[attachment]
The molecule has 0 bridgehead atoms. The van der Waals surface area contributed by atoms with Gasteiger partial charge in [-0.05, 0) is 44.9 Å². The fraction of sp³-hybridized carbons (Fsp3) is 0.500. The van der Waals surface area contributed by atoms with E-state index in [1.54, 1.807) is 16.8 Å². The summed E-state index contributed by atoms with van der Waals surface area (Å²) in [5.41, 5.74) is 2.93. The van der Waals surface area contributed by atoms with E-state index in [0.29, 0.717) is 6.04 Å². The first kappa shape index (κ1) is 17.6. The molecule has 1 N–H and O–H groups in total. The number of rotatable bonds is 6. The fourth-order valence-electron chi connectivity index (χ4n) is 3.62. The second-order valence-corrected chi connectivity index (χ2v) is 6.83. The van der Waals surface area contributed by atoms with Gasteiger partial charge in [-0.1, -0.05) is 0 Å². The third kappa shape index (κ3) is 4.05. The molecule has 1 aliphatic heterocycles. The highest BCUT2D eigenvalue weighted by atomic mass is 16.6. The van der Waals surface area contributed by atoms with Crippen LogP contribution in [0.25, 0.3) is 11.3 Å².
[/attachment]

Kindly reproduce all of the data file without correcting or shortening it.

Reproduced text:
The molecule has 0 bridgehead atoms. The van der Waals surface area contributed by atoms with Gasteiger partial charge in [-0.05, 0) is 44.9 Å². The fraction of sp³-hybridized carbons (Fsp3) is 0.500. The van der Waals surface area contributed by atoms with E-state index in [1.54, 1.807) is 16.8 Å². The summed E-state index contributed by atoms with van der Waals surface area (Å²) in [5.41, 5.74) is 2.93. The van der Waals surface area contributed by atoms with E-state index in [0.29, 0.717) is 6.04 Å². The first kappa shape index (κ1) is 17.6. The molecule has 1 N–H and O–H groups in total. The number of rotatable bonds is 6. The fourth-order valence-electron chi connectivity index (χ4n) is 3.62. The second-order valence-corrected chi connectivity index (χ2v) is 6.83. The van der Waals surface area contributed by atoms with Gasteiger partial charge in [-0.1, -0.05) is 0 Å². The third kappa shape index (κ3) is 4.05. The molecule has 1 aliphatic heterocycles. The highest BCUT2D eigenvalue weighted by atomic mass is 16.6. The van der Waals surface area contributed by atoms with Crippen LogP contribution in [0.25, 0.3) is 11.3 Å².